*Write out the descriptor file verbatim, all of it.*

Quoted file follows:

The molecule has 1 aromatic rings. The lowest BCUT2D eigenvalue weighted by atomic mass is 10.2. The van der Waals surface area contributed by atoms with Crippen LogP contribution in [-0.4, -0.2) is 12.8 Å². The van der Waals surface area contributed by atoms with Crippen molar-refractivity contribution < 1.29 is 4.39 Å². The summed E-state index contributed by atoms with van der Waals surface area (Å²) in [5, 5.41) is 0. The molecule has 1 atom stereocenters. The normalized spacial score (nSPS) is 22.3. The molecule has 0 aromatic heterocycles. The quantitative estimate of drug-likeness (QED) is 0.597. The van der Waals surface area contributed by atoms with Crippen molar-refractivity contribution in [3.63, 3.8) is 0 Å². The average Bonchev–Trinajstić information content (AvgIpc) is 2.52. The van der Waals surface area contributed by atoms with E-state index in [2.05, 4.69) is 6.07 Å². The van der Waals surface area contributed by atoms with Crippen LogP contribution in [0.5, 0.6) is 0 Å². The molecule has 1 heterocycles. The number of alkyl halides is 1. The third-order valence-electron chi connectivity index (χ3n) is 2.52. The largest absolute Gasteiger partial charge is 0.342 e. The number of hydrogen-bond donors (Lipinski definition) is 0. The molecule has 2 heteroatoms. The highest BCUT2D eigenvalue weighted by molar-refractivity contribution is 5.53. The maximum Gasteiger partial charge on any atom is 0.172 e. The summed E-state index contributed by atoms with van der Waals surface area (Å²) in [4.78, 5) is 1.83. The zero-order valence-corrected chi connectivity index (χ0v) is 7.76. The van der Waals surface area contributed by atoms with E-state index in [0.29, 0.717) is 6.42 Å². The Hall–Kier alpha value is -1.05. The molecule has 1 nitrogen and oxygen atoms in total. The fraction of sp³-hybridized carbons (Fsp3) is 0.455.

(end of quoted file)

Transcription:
The molecule has 1 aromatic rings. The lowest BCUT2D eigenvalue weighted by atomic mass is 10.2. The van der Waals surface area contributed by atoms with Crippen LogP contribution in [-0.4, -0.2) is 12.8 Å². The van der Waals surface area contributed by atoms with Crippen molar-refractivity contribution < 1.29 is 4.39 Å². The summed E-state index contributed by atoms with van der Waals surface area (Å²) in [5, 5.41) is 0. The molecule has 1 atom stereocenters. The normalized spacial score (nSPS) is 22.3. The molecule has 0 aromatic heterocycles. The quantitative estimate of drug-likeness (QED) is 0.597. The van der Waals surface area contributed by atoms with Crippen molar-refractivity contribution in [3.63, 3.8) is 0 Å². The average Bonchev–Trinajstić information content (AvgIpc) is 2.52. The van der Waals surface area contributed by atoms with E-state index in [2.05, 4.69) is 6.07 Å². The van der Waals surface area contributed by atoms with Crippen LogP contribution in [0.5, 0.6) is 0 Å². The molecule has 1 heterocycles. The number of alkyl halides is 1. The third-order valence-electron chi connectivity index (χ3n) is 2.52. The largest absolute Gasteiger partial charge is 0.342 e. The number of hydrogen-bond donors (Lipinski definition) is 0. The molecule has 2 heteroatoms. The highest BCUT2D eigenvalue weighted by molar-refractivity contribution is 5.53. The maximum Gasteiger partial charge on any atom is 0.172 e. The summed E-state index contributed by atoms with van der Waals surface area (Å²) in [4.78, 5) is 1.83. The zero-order valence-corrected chi connectivity index (χ0v) is 7.76. The van der Waals surface area contributed by atoms with E-state index in [0.29, 0.717) is 6.42 Å². The Hall–Kier alpha value is -1.05. The molecule has 1 nitrogen and oxygen atoms in total. The fraction of sp³-hybridized carbons (Fsp3) is 0.455.